“And your novel is about a recreation-league softball team?” The psychologist manages to get this out without sneering, but he’s had practice in masking his feelings.

“That’s right,” you say, trying to conceal your own indignation. “Relationships in any organization involve the same emotional dynamics.”

“Do you think,” Mason says after an eloquent pause, “you may be at a point in life where your, shall we say, unrealized aspirations may be causing you to search elsewhere for fulfillment?”

“Fulfillment.” Petra allows herself another dry sniff. “That’s one way to put it.”

Mason gives her a smile and a nod, acknowledging her right to bitterness, then turns back to you. “You’re familiar with the myth of the hero’s journey.” He does you the courtesy of not putting this as a question. You nod, and he goes on. “Do you think you might see your current actions in that light?”

You shrug. “I suppose. It’s a theory. I don’t feel like much of a hero.”

Petra reaches for a tissue, dabs at her eyes, and blows her nose. You suppress a reflexive urge to touch her, to offer comfort, realizing how many times you’ve done that over the years.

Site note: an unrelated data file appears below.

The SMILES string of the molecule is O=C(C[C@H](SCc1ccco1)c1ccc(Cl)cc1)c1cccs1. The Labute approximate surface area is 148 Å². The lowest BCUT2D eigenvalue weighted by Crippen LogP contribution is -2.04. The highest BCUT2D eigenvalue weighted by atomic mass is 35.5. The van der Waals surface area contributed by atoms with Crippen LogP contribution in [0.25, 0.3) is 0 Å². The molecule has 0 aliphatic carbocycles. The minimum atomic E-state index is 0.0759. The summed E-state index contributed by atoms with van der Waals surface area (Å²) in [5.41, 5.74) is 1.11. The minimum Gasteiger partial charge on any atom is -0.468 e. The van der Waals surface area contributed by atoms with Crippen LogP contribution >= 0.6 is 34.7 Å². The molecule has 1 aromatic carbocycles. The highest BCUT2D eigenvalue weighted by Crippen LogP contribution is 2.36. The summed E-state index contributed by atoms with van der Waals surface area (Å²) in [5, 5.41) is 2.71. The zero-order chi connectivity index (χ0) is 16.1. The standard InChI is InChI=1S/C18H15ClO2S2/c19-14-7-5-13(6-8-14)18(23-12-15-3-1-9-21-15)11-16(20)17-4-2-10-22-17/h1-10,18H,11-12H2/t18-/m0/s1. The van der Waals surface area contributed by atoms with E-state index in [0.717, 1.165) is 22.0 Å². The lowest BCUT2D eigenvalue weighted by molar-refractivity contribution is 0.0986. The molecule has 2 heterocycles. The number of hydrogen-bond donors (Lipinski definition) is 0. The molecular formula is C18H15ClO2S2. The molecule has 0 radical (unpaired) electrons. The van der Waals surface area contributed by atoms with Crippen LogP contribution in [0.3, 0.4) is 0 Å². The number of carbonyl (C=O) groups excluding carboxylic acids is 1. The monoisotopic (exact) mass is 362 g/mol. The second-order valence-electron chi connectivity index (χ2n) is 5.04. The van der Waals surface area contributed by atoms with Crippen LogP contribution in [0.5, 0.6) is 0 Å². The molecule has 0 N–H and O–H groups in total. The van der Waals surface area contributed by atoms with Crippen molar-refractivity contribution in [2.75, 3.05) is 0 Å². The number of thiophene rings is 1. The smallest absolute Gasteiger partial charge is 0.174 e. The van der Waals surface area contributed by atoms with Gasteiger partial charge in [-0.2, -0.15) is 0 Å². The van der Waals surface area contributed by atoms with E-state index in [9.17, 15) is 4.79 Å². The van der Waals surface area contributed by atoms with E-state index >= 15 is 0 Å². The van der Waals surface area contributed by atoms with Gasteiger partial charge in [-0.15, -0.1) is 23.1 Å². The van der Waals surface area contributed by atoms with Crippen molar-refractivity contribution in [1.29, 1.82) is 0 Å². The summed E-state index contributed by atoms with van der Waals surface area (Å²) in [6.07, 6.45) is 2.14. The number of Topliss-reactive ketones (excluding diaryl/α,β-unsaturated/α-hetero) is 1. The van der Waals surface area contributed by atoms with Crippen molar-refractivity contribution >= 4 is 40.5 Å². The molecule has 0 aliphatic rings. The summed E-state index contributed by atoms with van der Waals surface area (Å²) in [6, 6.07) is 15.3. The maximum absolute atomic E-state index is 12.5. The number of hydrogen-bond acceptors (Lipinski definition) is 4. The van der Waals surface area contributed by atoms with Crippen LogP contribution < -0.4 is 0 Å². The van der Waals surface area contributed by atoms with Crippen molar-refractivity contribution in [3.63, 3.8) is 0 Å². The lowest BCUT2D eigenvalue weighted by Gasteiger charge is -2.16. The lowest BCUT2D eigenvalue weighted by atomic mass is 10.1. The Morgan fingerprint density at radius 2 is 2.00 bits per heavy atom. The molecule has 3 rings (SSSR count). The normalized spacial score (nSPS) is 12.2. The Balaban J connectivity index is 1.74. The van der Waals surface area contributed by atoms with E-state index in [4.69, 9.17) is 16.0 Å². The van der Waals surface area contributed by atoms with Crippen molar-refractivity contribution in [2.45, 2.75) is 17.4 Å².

Mason presses on. “At your age, men often feel the need to prove themselves still strong and vital, so they embark on journeys of various kinds, sometimes ill-advised.” Petra blows her nose again, producing a squelching sound in the tissue, a fragment of which floats upward for a moment. The three of you watch it descend like a feather to the Oriental rug, reminding you of the late pigeon on your balcony; then Mason speaks again. “And the natural progression of the journey often leads to the return.”

While Penelope waits and weaves, you think. You can feel Petra looking at you from the opposite end of the sofa, but you keep your eyes on Mason, who smiles encouragingly. You watch the Brownian movement of silvery dust-motes in the muted light from the office window’s half-closed Venetian blinds. Mason and Petra both wait for you to say something.



Arnold Johnston

Arnold Johnston's poetry, fiction, non-fiction, and translations have appeared widely in literary journals and anthologies. His plays, and others written in collaboration with his wife, Deborah Ann Percy, have won over 300 productions and readings, and they’ve written, co-written, edited, or translated over twenty books. Arnie’s latest projects are The Infernal Now (poetry, Kelsay Books, 2022); Where We’re Going, Where We’ve Been, (poetry, FutureCycle Press, 2020); Swept Away (novel, Atmosphere Press, 2021), and Mr. Robert Monkey Returns to New York (a collaborative children's book with Debby, Brandylane Publishers, 2021). A performer-singer, Arnie has played many solo concerts and over 100 roles on stage, screen, and radio. He was chairman of the English Department (1997-2007) and taught for many years at Western Michigan University.


Edited for Unlikely by Jonathan Penton, Editor-in-Chief
Last revised on Wednesday, December 14, 2022 - 21:25